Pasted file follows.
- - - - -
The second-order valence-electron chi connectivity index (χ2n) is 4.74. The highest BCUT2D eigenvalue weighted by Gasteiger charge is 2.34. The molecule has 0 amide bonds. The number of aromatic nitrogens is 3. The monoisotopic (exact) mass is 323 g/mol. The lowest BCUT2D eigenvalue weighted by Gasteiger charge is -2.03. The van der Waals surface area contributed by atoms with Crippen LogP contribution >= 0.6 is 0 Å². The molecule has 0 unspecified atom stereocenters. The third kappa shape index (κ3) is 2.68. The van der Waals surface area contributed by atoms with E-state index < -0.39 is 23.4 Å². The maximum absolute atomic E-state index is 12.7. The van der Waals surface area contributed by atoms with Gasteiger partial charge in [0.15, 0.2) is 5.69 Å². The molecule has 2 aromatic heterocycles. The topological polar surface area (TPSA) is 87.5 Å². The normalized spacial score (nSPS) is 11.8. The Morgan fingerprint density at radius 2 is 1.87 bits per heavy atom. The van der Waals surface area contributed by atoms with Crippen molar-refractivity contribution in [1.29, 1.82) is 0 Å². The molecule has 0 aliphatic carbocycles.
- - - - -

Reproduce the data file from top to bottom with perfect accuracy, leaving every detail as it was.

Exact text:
The second-order valence-electron chi connectivity index (χ2n) is 4.74. The highest BCUT2D eigenvalue weighted by Gasteiger charge is 2.34. The molecule has 0 amide bonds. The number of aromatic nitrogens is 3. The monoisotopic (exact) mass is 323 g/mol. The lowest BCUT2D eigenvalue weighted by Gasteiger charge is -2.03. The van der Waals surface area contributed by atoms with Crippen LogP contribution >= 0.6 is 0 Å². The molecule has 0 unspecified atom stereocenters. The third kappa shape index (κ3) is 2.68. The van der Waals surface area contributed by atoms with E-state index < -0.39 is 23.4 Å². The maximum absolute atomic E-state index is 12.7. The van der Waals surface area contributed by atoms with Gasteiger partial charge in [0.15, 0.2) is 5.69 Å². The molecule has 2 aromatic heterocycles. The topological polar surface area (TPSA) is 87.5 Å². The normalized spacial score (nSPS) is 11.8. The Morgan fingerprint density at radius 2 is 1.87 bits per heavy atom. The van der Waals surface area contributed by atoms with Crippen molar-refractivity contribution in [1.29, 1.82) is 0 Å². The molecule has 0 aliphatic carbocycles.